Adafruit’s Bluefruit EZ-Key enables you to create a wireless Bluetooth keyboard controller in an hour. The module acts as a Bluetooth keyboard and is compatible with any Bluetooth-capable device (e.g., Mac, Windows, Linux, iOS, and Android).
You simply power the Bluefruit EZ-Key with 3 to 16 VDC and pair it to a computer, tablet, or smartphone. You can then connect buttons from the 12 input pins. When a button is pressed, it sends a keypress to the computer. The module has been preprogrammed to send the four arrow keys, return, space, “w,” “a,” “s,” “d,” “1,” and “2” by default. Advanced users can use a Future Technology Devices International (FTDI) chip or other serial console cable to reprogram the module’s keys for a human interface device (HID) key report.
Each Bluefruit EZ-Key has a unique identifier. More than one module can be paired to a single device. The FCC- and CE-certified, RoHS-compliant modules integrate easily into your project.
The 5R7-388 is a bidirectional temperature controller. It can be used in independent thermoelectric modules or in conjunction with auxiliary or supplemental resistive heaters for cooling and heating applications. The solid-state MOSFET output devices’ H-bridge configuration enables the bidirectional current flow through the thermoelectric modules.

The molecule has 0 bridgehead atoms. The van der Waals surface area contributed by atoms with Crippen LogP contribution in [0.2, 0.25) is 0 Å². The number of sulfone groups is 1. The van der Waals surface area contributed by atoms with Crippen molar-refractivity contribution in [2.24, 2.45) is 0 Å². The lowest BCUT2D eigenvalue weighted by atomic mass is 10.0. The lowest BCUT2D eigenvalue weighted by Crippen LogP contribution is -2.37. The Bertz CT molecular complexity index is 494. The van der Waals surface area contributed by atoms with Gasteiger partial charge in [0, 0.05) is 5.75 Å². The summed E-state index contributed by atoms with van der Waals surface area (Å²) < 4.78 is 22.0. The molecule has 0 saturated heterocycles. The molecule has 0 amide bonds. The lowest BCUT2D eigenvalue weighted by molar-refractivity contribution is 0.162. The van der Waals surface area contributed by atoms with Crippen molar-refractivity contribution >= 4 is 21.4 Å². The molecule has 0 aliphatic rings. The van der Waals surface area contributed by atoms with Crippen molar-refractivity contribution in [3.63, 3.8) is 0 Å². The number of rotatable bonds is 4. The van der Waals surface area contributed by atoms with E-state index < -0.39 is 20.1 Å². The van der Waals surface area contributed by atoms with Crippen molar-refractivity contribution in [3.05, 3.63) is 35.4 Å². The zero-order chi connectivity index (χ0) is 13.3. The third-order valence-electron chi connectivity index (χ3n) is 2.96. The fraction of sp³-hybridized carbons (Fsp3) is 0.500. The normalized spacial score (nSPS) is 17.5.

The RoHS-compliant controller is PC programmable via an RS-232 communication port, so it can directly interface with a compatible PC. It features an easily accessible communications link that enables various operational mode configurations. The 5R7-388 can perform field-selectable parameters or data acquisition in a half duplex mode.
In accordance with RS-232 interface specifications, the controller accepts a communications cable length. Once the desired set parameters are established, the PC may be disconnected and the 5R7-388 becomes a unique, stand-alone controller. All parameter settings are retained in nonvolatile memory. The 5R7-388’s additional features include 36-VDC output using split supply, a PC-configurable alarm circuit, and P, I, D, or On/Off control.
Global Specialties recently introduced the ASURO Robot, a small autonomous multi-sensored robot developed for educational purposes by the DLR, the German Aerospace Center.
The ASURO is completely programmable in C. Except for the printed circuit boards (PCB), only standard parts are utilized and freeware tools can be used for programming. The ASURO comes unassembled and includes a soldering guide, making it suitable as an introduction into processor-controlled hobby electronics for school, university, and technical education projects.
The ASURO Robot’s features include an ATmega8L microcontroller; an 8-bit AVR-RISC processor; a software and training manual CD; AVR-GCC freeware for use with Windows or Linux; a USB IR transceiver with flash software; remote control and PC-programming possibilities via USB transceiver; wireless control possibilities with optional Bluetooth and 433 MHz RF; six collision-detector sensors; an optical line-tracker unit; two independently controlled 3V-DC motors; an odometer sensor on both wheels; and pre-programmed firmware for easy hardware testing.